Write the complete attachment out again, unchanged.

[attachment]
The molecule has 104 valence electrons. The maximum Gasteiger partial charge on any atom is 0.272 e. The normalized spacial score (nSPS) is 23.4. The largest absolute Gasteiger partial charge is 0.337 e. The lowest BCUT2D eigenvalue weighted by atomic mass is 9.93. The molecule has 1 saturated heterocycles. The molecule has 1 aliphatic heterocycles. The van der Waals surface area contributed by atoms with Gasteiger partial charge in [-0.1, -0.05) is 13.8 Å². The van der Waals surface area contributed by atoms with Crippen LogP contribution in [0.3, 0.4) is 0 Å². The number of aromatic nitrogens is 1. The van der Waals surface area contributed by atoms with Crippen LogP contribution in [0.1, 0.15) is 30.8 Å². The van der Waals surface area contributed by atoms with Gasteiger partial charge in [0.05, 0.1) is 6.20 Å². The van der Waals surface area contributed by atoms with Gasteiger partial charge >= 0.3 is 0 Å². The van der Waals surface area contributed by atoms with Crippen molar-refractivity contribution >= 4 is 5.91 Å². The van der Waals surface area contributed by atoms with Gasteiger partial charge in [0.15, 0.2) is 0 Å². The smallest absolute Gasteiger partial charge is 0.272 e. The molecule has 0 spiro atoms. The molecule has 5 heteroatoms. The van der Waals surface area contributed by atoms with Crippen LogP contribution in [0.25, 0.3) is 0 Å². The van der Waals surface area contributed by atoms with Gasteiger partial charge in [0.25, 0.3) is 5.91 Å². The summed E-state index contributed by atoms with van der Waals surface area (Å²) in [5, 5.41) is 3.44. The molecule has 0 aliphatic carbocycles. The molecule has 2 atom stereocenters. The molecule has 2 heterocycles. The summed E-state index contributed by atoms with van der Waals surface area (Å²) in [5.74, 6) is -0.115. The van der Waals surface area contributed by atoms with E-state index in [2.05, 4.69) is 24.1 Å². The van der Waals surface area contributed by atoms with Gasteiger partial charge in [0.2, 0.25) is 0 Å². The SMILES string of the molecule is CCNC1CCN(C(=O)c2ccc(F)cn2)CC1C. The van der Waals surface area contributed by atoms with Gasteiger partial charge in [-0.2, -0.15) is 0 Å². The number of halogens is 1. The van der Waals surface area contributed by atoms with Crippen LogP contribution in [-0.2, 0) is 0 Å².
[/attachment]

The molecule has 104 valence electrons. The maximum Gasteiger partial charge on any atom is 0.272 e. The normalized spacial score (nSPS) is 23.4. The largest absolute Gasteiger partial charge is 0.337 e. The lowest BCUT2D eigenvalue weighted by atomic mass is 9.93. The molecule has 1 saturated heterocycles. The molecule has 1 aliphatic heterocycles. The van der Waals surface area contributed by atoms with Gasteiger partial charge in [-0.1, -0.05) is 13.8 Å². The van der Waals surface area contributed by atoms with Crippen LogP contribution in [0.3, 0.4) is 0 Å². The number of aromatic nitrogens is 1. The van der Waals surface area contributed by atoms with Crippen LogP contribution in [0.1, 0.15) is 30.8 Å². The van der Waals surface area contributed by atoms with Gasteiger partial charge in [0.05, 0.1) is 6.20 Å². The van der Waals surface area contributed by atoms with Gasteiger partial charge >= 0.3 is 0 Å². The van der Waals surface area contributed by atoms with Crippen molar-refractivity contribution >= 4 is 5.91 Å². The van der Waals surface area contributed by atoms with Gasteiger partial charge in [0.15, 0.2) is 0 Å². The smallest absolute Gasteiger partial charge is 0.272 e. The molecule has 0 spiro atoms. The molecule has 5 heteroatoms. The van der Waals surface area contributed by atoms with Crippen LogP contribution in [0.25, 0.3) is 0 Å². The van der Waals surface area contributed by atoms with Gasteiger partial charge in [0.25, 0.3) is 5.91 Å². The summed E-state index contributed by atoms with van der Waals surface area (Å²) in [5, 5.41) is 3.44. The molecule has 0 aliphatic carbocycles. The molecule has 2 atom stereocenters. The molecule has 2 heterocycles. The summed E-state index contributed by atoms with van der Waals surface area (Å²) in [5.74, 6) is -0.115. The van der Waals surface area contributed by atoms with E-state index in [2.05, 4.69) is 24.1 Å². The van der Waals surface area contributed by atoms with Gasteiger partial charge in [0.2, 0.25) is 0 Å². The SMILES string of the molecule is CCNC1CCN(C(=O)c2ccc(F)cn2)CC1C. The van der Waals surface area contributed by atoms with Gasteiger partial charge in [-0.2, -0.15) is 0 Å². The number of halogens is 1. The van der Waals surface area contributed by atoms with Crippen LogP contribution in [-0.2, 0) is 0 Å².